ROUTLEDGE HANDBOOK ON EARLY ISLAM
  • Book Title:
 Routledge Handbook On Early Islam
  • Book Author:
Herbert Berg
  • Total Pages
405
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ROUTLEDGE HANDBOOK ON EARLY ISLAM – Book Sample

INTRODUCTION – ROUTLEDGE HANDBOOK ON EARLY ISLAM

Leopold von Ranke charged historians with the task of discovering and presenting the past wie es eigentlich gewesen (“as it actually occurred”). This modern source- based historical approach is the primary focus of scholars of Islamic origins and early Islam. That is to say, scholars of early Islam focus very much on determining what historical facts can be extracted or gleaned from

the extant sources such as the Qurʾān, Sunna, sīra, and other materials in hopes of determining how Islam emerged. Not only are there competing presentations of early Islam, but there is also considerable disagreement about what these sources can tell us about Muḥammad, the origin, canonization, and interpretation of the Qurʾān, and the formation of the identities, communities, polities, and so forth that are traditionally described as “Islamic” or “Muslim.”

A few scholars are so skeptical so as to doubt the historical value of all these sources (at least when it comes to the “wie es eigentlich gewesen”- goal).

For many Muslims, in contrast, the Qurʾān is believed to be the eternal word of God, though revealed to Muḥammad from 610 CE to his death in 11/ 632. As such, it is eternal, but also rooted in temporality and locality. As the vast asbāb al- nuzūl (occasions of revelations) material suggests, its verses were revealed at specific times and in specific circumstances that reflect the historical events of Muḥammad and his community. Thus when Q 3:123– 125 speaks of Badr, it refers to the Muslim victory over the Meccan forces at Battle of Badr in 2/ 624 or when Q 33:37 mentions Zayd, it means Zayd b. Ḥāritha, Muḥammad’s adopted son whose divorced wife he married.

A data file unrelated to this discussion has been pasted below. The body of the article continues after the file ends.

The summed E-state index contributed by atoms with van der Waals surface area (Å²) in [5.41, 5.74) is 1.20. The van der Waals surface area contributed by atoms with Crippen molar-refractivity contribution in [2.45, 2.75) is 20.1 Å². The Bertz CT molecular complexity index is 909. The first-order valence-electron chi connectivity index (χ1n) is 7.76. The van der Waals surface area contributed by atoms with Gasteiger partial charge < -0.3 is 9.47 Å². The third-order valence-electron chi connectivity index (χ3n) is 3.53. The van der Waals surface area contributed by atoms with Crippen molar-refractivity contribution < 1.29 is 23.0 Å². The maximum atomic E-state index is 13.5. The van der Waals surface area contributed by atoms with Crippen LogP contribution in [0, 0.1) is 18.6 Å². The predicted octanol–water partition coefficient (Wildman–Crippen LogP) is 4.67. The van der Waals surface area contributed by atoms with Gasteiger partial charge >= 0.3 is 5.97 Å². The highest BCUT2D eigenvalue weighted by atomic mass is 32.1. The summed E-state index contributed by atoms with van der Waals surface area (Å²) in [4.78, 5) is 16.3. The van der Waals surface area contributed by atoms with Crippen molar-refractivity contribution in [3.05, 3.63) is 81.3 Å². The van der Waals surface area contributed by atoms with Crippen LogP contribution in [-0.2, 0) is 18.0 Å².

This construction of early Islamic history is confirmed by the sīra (the biography of the Prophet) that purports to detail the major events of Muḥammad’s life. Moreover, the reports about the actions and words of Muḥammad (ḥadīths), particularly those that were largely fully vetted using the chains of transmitters (isnāds) attached to the reports and compiled within the canonical col-lections of the Sunna, confirm the same basic historical picture.

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Thus, it seems that there is little need to do much more than reproduce the traditional account: Muḥammad was born in 570 CE, and starting at the age of 40 and for the next 22 years he receiving revelations that called on the pagans of Mecca and later the Arabian Peninsula to worship the one true God (Allāh). Most of his interlocutors at least initially did not accept his message or recognize him as a Messenger of God.

They opposed Muḥammad, so that he and his followers were forced to emigrate to Yathrib (later Medina), where Muḥammad was recognized as both a prophet and leader. In the next decade in a series of battles with the Meccans, Muḥammad and his followers eventually triumphed over the …